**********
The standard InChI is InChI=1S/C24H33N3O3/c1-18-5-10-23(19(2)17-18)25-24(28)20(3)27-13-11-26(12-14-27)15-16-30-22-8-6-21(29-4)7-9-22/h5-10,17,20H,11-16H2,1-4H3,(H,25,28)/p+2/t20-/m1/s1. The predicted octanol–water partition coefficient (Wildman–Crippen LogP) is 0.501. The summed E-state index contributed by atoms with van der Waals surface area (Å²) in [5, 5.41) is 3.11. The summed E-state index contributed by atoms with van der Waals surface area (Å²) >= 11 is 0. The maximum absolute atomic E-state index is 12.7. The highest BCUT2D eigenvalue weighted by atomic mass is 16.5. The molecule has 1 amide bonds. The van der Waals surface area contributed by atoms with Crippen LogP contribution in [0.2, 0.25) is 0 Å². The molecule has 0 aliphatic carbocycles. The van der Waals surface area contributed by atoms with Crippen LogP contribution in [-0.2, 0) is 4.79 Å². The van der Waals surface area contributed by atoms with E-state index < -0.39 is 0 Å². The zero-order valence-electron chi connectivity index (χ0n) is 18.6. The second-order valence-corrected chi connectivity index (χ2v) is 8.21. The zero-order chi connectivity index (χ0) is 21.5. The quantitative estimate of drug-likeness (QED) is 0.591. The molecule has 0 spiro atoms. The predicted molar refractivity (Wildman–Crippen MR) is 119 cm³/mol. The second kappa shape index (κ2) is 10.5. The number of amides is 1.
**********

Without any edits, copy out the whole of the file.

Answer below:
The standard InChI is InChI=1S/C24H33N3O3/c1-18-5-10-23(19(2)17-18)25-24(28)20(3)27-13-11-26(12-14-27)15-16-30-22-8-6-21(29-4)7-9-22/h5-10,17,20H,11-16H2,1-4H3,(H,25,28)/p+2/t20-/m1/s1. The predicted octanol–water partition coefficient (Wildman–Crippen LogP) is 0.501. The summed E-state index contributed by atoms with van der Waals surface area (Å²) in [5, 5.41) is 3.11. The summed E-state index contributed by atoms with van der Waals surface area (Å²) >= 11 is 0. The maximum absolute atomic E-state index is 12.7. The highest BCUT2D eigenvalue weighted by atomic mass is 16.5. The molecule has 1 amide bonds. The van der Waals surface area contributed by atoms with Crippen LogP contribution in [0.2, 0.25) is 0 Å². The molecule has 0 aliphatic carbocycles. The van der Waals surface area contributed by atoms with Crippen LogP contribution in [-0.2, 0) is 4.79 Å². The van der Waals surface area contributed by atoms with E-state index < -0.39 is 0 Å². The zero-order valence-electron chi connectivity index (χ0n) is 18.6. The second-order valence-corrected chi connectivity index (χ2v) is 8.21. The zero-order chi connectivity index (χ0) is 21.5. The quantitative estimate of drug-likeness (QED) is 0.591. The molecule has 0 spiro atoms. The predicted molar refractivity (Wildman–Crippen MR) is 119 cm³/mol. The second kappa shape index (κ2) is 10.5. The number of amides is 1.